According to filmmaker Amma Asante, Black women constitute less than one percent of the movie industry. However, this sobering statistic has not stopped the women on this list—and plenty others—from creating notable and memorable work. (I’ve tried to highlight directors other than Ava DuVernay and Gina Prince Bythewood, as many are already aware of their contributions to the art of cinema.)


1. Euzhan Palcy

The French West Indian director of the 1989 film A Dry White Season, which chronicled the era of apartheid South Africa, was the first film helmed by a Black woman to receive production backing from a major Hollywood studio. The film received an Oscar nod in the form of a nomination for Marlon Brando, but similar to Ryan Cougler’s Creed, the director and the film were not nominated for any honors. Palcy, however, has received a Cesar award from France for her film Rue Cases Negres translated Black Shack Alley.


2. Dee Rees

A former intern of Spike Lee’s NYU program, Dee Rees directed the critically acclaimed short turned feature length film, Pariah, about a young woman’s struggle being comfortable with her sexuality and knowing that her family wouldn’t accept it. Rees also directed the biopic of blues pioneer Bessie Smith, which also garnered buzz both in critical circles and on social media. She’s definitely one to watch.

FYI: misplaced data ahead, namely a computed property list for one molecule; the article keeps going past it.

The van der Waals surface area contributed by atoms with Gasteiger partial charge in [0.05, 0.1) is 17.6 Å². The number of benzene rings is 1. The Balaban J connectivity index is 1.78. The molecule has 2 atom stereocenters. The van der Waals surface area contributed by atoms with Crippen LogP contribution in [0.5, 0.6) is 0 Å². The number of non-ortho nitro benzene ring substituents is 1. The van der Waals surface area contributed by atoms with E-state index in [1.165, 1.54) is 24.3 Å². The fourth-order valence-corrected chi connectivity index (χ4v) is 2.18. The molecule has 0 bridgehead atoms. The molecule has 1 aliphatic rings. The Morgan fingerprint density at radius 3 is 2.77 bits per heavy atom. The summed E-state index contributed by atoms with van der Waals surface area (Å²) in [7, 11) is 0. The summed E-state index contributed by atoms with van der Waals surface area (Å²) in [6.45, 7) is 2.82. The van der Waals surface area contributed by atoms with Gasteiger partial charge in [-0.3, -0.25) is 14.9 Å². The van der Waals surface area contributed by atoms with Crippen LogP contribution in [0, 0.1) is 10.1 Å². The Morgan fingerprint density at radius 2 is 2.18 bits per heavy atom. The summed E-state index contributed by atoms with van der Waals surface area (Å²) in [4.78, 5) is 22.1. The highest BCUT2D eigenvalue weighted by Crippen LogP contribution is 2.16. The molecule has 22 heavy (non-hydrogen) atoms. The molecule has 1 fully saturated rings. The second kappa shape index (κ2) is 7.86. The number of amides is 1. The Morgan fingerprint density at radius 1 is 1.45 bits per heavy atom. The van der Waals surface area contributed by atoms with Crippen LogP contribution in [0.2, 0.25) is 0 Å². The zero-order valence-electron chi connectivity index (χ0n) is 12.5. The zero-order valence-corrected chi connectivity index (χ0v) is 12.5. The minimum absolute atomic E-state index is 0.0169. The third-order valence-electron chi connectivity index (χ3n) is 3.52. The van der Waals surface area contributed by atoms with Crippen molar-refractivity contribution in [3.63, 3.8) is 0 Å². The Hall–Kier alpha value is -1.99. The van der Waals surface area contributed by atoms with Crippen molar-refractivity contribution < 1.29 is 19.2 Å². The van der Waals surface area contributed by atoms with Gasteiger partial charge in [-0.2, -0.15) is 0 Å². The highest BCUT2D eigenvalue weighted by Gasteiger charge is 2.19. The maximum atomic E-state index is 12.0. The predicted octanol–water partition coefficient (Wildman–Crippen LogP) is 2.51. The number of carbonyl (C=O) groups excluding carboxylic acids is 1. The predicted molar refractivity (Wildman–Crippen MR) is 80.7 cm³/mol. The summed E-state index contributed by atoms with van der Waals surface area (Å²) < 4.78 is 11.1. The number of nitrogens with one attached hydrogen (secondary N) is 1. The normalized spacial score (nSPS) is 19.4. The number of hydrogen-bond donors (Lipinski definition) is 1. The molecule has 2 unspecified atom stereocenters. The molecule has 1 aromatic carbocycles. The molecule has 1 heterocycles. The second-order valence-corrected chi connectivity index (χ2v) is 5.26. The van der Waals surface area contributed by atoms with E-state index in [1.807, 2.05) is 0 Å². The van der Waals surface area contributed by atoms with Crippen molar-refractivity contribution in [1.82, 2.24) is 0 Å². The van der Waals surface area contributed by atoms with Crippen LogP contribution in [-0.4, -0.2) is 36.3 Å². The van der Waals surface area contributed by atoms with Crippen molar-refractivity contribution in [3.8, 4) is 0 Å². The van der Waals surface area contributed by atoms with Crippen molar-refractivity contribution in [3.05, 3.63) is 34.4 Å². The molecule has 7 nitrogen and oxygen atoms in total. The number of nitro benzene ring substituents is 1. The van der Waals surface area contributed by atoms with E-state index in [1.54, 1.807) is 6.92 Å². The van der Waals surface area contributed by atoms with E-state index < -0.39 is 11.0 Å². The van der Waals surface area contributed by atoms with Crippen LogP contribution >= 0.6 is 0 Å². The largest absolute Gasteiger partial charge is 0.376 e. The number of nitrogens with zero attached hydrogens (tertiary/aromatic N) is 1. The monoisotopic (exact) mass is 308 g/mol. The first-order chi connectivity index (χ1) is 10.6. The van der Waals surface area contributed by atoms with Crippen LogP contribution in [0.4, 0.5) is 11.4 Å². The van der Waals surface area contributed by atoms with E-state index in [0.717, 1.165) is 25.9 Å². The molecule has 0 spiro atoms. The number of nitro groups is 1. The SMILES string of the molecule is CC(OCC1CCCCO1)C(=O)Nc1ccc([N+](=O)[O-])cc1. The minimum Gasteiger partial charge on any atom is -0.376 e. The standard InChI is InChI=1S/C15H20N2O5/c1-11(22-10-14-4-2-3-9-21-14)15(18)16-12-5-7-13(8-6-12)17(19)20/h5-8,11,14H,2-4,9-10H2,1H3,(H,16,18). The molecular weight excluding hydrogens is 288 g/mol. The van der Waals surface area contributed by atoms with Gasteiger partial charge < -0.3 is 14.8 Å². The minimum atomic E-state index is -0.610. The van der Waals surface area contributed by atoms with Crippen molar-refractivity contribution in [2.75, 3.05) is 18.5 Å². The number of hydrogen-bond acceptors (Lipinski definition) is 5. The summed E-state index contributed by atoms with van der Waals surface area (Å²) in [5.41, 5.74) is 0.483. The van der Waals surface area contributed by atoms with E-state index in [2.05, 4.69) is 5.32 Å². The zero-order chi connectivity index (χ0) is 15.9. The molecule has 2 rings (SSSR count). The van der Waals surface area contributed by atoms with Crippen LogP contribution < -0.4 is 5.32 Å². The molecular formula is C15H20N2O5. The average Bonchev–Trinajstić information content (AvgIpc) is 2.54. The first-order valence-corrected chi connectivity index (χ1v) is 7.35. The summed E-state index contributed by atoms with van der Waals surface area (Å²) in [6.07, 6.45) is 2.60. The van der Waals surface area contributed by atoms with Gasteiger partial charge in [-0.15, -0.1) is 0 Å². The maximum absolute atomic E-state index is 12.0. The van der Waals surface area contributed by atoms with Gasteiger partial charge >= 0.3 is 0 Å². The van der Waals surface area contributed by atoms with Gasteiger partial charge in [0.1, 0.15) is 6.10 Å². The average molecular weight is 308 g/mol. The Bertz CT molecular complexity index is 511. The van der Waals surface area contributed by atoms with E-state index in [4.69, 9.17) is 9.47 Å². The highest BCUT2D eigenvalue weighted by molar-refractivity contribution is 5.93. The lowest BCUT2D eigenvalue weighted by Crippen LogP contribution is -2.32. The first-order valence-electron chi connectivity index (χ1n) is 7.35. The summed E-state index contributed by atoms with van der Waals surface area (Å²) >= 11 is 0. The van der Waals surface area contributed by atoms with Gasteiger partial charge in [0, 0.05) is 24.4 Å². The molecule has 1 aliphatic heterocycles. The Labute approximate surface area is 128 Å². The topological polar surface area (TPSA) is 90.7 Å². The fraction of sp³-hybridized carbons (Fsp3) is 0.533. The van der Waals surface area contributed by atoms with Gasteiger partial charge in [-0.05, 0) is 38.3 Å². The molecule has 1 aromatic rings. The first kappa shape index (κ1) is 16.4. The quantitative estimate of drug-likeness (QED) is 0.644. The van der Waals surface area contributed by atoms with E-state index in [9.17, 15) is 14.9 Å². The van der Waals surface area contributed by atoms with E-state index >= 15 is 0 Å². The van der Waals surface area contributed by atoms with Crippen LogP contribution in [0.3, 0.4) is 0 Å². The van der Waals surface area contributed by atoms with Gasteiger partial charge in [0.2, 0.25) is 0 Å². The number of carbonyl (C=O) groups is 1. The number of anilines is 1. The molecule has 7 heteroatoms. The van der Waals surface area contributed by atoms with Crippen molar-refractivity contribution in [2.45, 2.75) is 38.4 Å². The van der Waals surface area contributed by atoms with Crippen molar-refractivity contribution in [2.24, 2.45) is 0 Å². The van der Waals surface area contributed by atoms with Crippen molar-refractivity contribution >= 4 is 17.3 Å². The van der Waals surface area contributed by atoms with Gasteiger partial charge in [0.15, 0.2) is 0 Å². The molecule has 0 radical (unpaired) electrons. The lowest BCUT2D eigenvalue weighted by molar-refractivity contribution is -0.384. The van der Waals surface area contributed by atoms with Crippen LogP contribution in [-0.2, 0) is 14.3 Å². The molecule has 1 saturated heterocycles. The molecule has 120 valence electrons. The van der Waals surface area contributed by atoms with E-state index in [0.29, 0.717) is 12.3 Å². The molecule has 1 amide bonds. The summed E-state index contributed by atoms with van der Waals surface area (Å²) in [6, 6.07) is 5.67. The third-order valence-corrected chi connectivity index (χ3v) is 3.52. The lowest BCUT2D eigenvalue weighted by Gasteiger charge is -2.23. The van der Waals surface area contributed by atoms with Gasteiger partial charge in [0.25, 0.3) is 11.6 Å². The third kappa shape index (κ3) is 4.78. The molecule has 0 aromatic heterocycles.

Photo: Youtube

3. Julie Dash

The first Black woman to receive a general theatrical release, Dash directed 1991’s Daughters of the Dust, a look at a fascinating culture rooted off the coast of South Carolina and Georgia. Gullah people were brought  to the U.S. from primarily rice-producing regions of West and Central Africa. They’ve preserved their language, arts, religious practices and strong sense of place and family as one of the country’s oldest living cultures. Dash also directed 2002’s biopic of Rosa Parks, The Rosa Parks Story which was nominated for an Emmy Award.


4. Kasi Lemmons

A writer and director to whom we may all be indebted to for showcasing Black people in a more Gothic light. She is most well known for directing the 1997 film Eve’s Bayou, which starred its producer Samuel L. Jackson. Eve’s Bayou won her an Independent Spirit award, an award that celebrates the best independent films of the year. Lemmons has more recently written and directed Black Nativity starring Angela Bassett, who has recently been producing behind the camera as well.


5. Amma Asante

Black Brit Amma Asante bursted onto the scene in 2004 with her critically acclaimed debut, A Way Of Life, a thriller which Asante not only directed, but wrote the screenplay to. Asante did not release her second film until 2013, Belle, a movie following the life of a biracial woman in 18th Century England, powerfully portrayed by Gugu Mbatha-Raw. Asante has positioned herself as one to watch with two films so far apart in pacing and content. A true talent.

What black women directors do you think deserve more shine? Let us know in the comments below!